Like many families of the missing and disappeared in Syria, my family has endured years of suffering. I was the only girl among six brothers who surrounded me with so much love, and in such a short time I lost five of them. They were either killed, forcibly disappeared or abducted, vanishing without a trace.
First, my brother Zouhair was killed during the protests against the Syria regime in the beginning of 2012. Then, two months later, my brother Oqba was detained and disappeared by the regime. My brother Obaida was killed by a sniper a few months later, while working as a medic saving lives of those wounded under the rubble. Next, a sniper killed my brother Tishreen when he was at home.
All these tragedies happened to us in a span of 10 months in 2012, but it didn’t end there. In mid-2014, my youngest brother, Bashar, was kidnapped by ISIS in Deir Ezzor and has been missing ever since.
My brothers left behind 20 women and children whose lives were completely destroyed. We were left with no choice other than to flee our home and leave everything behind.
It was only after I fled to Turkey that I learned the fate of my brother Oqba. I recognised him among the thousands of photos of tortured corpses leaked by the defector Caesar in 2015.
Yasmen Almashan. Credit: Paul Wagner / The Syria Campaign.
What happened to my family could have been avoided if we had only discovered Oqba’s fate at the moment he had been killed. We could have escaped – instead we stayed in Syria, waiting for him to return until through the leaked Caesar photos revealed he had been killed before Obaida and Tishreen, and before Bashar was abducted. But the past is the past, and the most important thing now is that we must not be late to help other families avoid a similar fate.
Justice for the missing
That was the beginning of my journey to seek justice. With a group of families like mine, we founded the Caesar Families Association (CFA) and became involved in collective work with other groups of survivors and families of the detainees and disappeared in Syria.
Together, we launched the Truth and Justice Charter, outlining our common vision for justice with several key demands. One is to establish an international body dedicated to uncovering the fate and whereabouts of tens of thousands who remain forcibly disappeared or missing in Syria.
An international institution could: help to establish teams to offer legal and administrative support to spouses and families of those forcibly disappeared; receive and process existing and future requests of missing persons; and enable women who have lost their husbands to obtain official documents.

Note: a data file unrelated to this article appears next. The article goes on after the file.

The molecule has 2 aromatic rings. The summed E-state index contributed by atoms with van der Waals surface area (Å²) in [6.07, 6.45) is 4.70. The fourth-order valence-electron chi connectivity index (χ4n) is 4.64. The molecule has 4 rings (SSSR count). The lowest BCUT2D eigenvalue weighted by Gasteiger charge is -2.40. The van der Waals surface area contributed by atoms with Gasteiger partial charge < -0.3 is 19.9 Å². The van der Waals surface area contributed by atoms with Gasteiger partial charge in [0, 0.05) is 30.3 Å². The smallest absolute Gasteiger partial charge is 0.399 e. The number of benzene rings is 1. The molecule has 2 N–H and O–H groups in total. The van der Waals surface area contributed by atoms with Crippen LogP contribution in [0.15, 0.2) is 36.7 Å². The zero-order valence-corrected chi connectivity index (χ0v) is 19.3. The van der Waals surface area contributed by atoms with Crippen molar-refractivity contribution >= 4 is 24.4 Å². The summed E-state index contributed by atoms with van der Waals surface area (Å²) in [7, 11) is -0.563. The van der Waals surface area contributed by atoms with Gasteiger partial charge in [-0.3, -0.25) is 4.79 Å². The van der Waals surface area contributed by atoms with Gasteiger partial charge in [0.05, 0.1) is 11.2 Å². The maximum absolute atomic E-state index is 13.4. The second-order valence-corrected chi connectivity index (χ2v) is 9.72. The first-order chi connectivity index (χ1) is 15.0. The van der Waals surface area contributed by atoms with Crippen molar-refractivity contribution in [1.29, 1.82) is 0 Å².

After years of silence from the international community, in August this year, the UN Secretary General’s report recommended the creation of such a mechanism. This came after months of lobbying and discussions between the Office of the High Commissioner for Human Rights and family and victim associations.
They now have a clear understanding of the challenges that families face. Establishing this institution would be a key step forward for those who have been waiting so long.
Families and victim groups like CFA have played an important role in developing the vision for this mechanism. The Secretary General’s report took into account the methods we have already developed – with minimal resources – to help some families uncover the fate of their loved ones.
For example, CFA developed special software that recognises faces – sparing families the pain and trauma of having to search through the entire collection of Caesar photos.
Another victims’ group, the Association for Detainees and the Missing of Sednaya Prison (ADMSP) collects and analyses information from survivors of detention and defectors. So far, they have discovered the fate of more than 200 disappeared people.
Challenges families face
Enforced disappearance is an international crime. In Syria, where tens of thousands of people remain forcibly disappeared or missing, it remains an ongoing crisis. The journey to disclose the fate and whereabouts of Syria’s disappeared will be long and complex, particularly given the lengths to which perpetrators will go to hide the evidence of their crime.
They have destroyed the bodies of the disappeared, by burning them, and throwing them into wells or unmarked mass graves, as happened in the Tadamon massacre. This complicates the process of discovering the fate of those killed – identifying bodies requires exhumation and forensic analysis as well as a unified approach. The size and complexity of the crisis make it impossible for small groups like ours.
Having one institution that can unite the multiple efforts aimed at revealing the fate of the disappeared and preserving evidence is crucial. It would also help to significantly reduce the suffering of victims’ families, by providing one centralised place for families to turn to when they seek answers about their missing loved ones.
An international independent mechanism would have the capacity to gain trust and gather expertise and resources within one framework. It would also be able to communicate with all the relevant authorities across Syria to gather as much information as possible about those forcibly disappeared.
After my brothers were gone, I could have easily surrendered in the face of tragedy, numbed by loss. Instead, I have decided to honour them by fighting for all families of the disappeared.
Today, we as a victim group are working together to speak out in a coordinated and harmonious way. We have the power to express our vision and our demands. We urge the international community to throw its weight behind the international mechanism for Syria’s disappeared and to ensure the UN Secretary General’s recommendation is implemented swiftly.